Medicare costs could dip if atrial fibrillation treatment improves, study finds

More than half of patients with the cardiovascular condition are rehospitalized, and Medicare spends more than $15 billion a year on the disease.

By Chris Silva — Posted Oct. 7, 2010

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Medicare costs could be reduced if federal policymakers attempted to lower high rehospitalization rates associated with atrial fibrillation by better focusing on quality improvement efforts, a September report from Avalere Health concluded.

Research published in 2008 in the Journal of Medical Economics shows that the Medicare program spends more than $15.7 billion annually on treatments for the chronic cardiovascular disease.

Avalere, an advisory services company based in Washington, D.C., concluded in its report that the spending breaks down to about $24,000 per patient. After reviewing the medical records of 14,174 beneficiaries, researchers determined during a 15-month follow-up period that more than half the patients (52%) faced rehospitalization for the condition and 61% had to visit an emergency department. The study did not put an exact number on the savings, but Avalere's report concluded that the average cost could dip if rehospitalization rates and emergency department visits are reduced.

"Identifying ways to reduce readmissions and improve care management may present real opportunities for providers and payers to reduce these overall medical costs," said Erin Sullivan, PhD, Avalere's vice president of health economics and outcomes research.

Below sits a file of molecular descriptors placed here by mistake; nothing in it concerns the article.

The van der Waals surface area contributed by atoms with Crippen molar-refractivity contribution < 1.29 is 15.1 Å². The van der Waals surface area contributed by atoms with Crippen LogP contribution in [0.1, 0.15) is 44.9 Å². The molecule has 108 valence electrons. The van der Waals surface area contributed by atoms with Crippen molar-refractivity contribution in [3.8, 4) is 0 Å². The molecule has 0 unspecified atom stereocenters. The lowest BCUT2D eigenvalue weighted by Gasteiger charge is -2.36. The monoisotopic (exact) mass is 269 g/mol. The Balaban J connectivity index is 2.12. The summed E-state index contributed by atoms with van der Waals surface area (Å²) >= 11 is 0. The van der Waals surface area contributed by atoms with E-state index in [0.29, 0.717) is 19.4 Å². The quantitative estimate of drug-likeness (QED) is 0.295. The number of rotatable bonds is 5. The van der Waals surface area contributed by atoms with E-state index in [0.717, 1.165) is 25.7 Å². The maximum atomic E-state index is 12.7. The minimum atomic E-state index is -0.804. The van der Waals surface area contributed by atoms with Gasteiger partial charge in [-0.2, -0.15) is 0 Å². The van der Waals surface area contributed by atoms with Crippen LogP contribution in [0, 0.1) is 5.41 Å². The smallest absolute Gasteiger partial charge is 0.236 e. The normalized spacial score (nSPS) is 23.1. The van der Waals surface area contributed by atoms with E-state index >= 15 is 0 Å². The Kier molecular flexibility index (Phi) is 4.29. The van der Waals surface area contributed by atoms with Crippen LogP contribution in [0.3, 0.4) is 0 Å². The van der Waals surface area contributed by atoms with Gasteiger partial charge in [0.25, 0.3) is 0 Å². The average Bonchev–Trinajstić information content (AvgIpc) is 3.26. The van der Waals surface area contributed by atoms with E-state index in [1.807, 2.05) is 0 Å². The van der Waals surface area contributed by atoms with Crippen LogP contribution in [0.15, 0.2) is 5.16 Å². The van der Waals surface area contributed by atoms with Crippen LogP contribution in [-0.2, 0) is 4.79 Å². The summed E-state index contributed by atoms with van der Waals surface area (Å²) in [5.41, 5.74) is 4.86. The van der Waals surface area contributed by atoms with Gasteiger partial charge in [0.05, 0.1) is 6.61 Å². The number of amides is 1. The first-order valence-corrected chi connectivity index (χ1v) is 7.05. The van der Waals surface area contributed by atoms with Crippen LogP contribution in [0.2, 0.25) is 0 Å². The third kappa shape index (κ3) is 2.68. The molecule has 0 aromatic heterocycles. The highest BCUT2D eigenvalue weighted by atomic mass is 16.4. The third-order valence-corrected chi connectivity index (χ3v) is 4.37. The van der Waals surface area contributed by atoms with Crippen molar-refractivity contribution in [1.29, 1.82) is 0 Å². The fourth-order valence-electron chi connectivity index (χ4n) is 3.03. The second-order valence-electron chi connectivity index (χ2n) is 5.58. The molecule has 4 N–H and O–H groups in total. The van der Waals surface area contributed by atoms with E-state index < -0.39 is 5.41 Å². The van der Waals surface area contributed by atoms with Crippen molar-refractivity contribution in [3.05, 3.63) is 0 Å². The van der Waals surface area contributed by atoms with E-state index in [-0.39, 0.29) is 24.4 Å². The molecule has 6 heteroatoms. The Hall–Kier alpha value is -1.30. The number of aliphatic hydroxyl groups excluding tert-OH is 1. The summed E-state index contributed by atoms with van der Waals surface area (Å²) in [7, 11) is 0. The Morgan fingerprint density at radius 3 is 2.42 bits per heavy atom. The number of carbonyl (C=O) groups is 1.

The findings highlight the economic burden of treating patients with atrial fibrillation on the Centers for Medicare & Medicaid Services and the overall health care system, the researchers said. As the Medicare population grows and the prevalence of the disease increases, Sullivan said it's critical that CMS target quality improvement efforts to help cut down on readmissions.

About 2.5 million adults have atrial fibrillation, with 80% of those patients age 65 and older. Previous research published in the Journal of the American Medical Association indicates that the prevalence of the disease is expected to more than double in the next 40 years to 5.6 million adults.

Sullivan and her team concluded that the condition will have a dramatic upward effect on overall Medicare spending in coming years, although they did not put an exact figure on the spending.

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